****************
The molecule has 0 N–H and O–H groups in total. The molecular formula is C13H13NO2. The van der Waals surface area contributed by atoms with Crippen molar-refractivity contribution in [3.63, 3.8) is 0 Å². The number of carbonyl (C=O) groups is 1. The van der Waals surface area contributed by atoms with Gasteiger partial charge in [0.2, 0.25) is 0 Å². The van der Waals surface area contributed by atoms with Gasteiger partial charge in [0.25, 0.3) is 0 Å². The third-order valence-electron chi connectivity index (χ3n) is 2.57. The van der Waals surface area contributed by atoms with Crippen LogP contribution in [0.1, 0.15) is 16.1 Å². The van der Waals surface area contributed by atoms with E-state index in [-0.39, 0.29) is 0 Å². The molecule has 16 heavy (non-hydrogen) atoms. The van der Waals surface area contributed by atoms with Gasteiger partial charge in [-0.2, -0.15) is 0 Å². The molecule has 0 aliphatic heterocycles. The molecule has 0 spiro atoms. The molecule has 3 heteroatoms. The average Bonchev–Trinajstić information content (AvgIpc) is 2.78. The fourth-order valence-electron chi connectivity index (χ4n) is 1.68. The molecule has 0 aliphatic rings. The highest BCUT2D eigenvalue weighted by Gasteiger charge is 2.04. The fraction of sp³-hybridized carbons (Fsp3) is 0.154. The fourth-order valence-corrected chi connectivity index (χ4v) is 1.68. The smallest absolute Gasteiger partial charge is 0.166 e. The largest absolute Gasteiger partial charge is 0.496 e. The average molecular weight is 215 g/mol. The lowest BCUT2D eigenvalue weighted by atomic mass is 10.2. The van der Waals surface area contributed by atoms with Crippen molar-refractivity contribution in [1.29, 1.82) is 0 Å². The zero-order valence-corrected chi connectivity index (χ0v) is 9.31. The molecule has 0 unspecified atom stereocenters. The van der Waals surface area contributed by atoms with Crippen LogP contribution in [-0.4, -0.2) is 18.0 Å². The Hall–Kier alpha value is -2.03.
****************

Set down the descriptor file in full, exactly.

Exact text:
The molecule has 0 N–H and O–H groups in total. The molecular formula is C13H13NO2. The van der Waals surface area contributed by atoms with Crippen molar-refractivity contribution in [3.63, 3.8) is 0 Å². The number of carbonyl (C=O) groups is 1. The van der Waals surface area contributed by atoms with Gasteiger partial charge in [0.2, 0.25) is 0 Å². The van der Waals surface area contributed by atoms with Gasteiger partial charge in [0.25, 0.3) is 0 Å². The third-order valence-electron chi connectivity index (χ3n) is 2.57. The van der Waals surface area contributed by atoms with Crippen LogP contribution in [0.1, 0.15) is 16.1 Å². The van der Waals surface area contributed by atoms with E-state index in [-0.39, 0.29) is 0 Å². The molecule has 16 heavy (non-hydrogen) atoms. The van der Waals surface area contributed by atoms with Gasteiger partial charge in [-0.2, -0.15) is 0 Å². The molecule has 0 aliphatic heterocycles. The molecule has 0 spiro atoms. The molecule has 3 heteroatoms. The average Bonchev–Trinajstić information content (AvgIpc) is 2.78. The fourth-order valence-electron chi connectivity index (χ4n) is 1.68. The molecule has 0 aliphatic rings. The highest BCUT2D eigenvalue weighted by Gasteiger charge is 2.04. The fraction of sp³-hybridized carbons (Fsp3) is 0.154. The fourth-order valence-corrected chi connectivity index (χ4v) is 1.68. The smallest absolute Gasteiger partial charge is 0.166 e. The largest absolute Gasteiger partial charge is 0.496 e. The average molecular weight is 215 g/mol. The lowest BCUT2D eigenvalue weighted by atomic mass is 10.2. The van der Waals surface area contributed by atoms with Crippen molar-refractivity contribution in [1.29, 1.82) is 0 Å². The zero-order valence-corrected chi connectivity index (χ0v) is 9.31. The molecule has 0 unspecified atom stereocenters. The van der Waals surface area contributed by atoms with Crippen LogP contribution in [-0.4, -0.2) is 18.0 Å². The Hall–Kier alpha value is -2.03.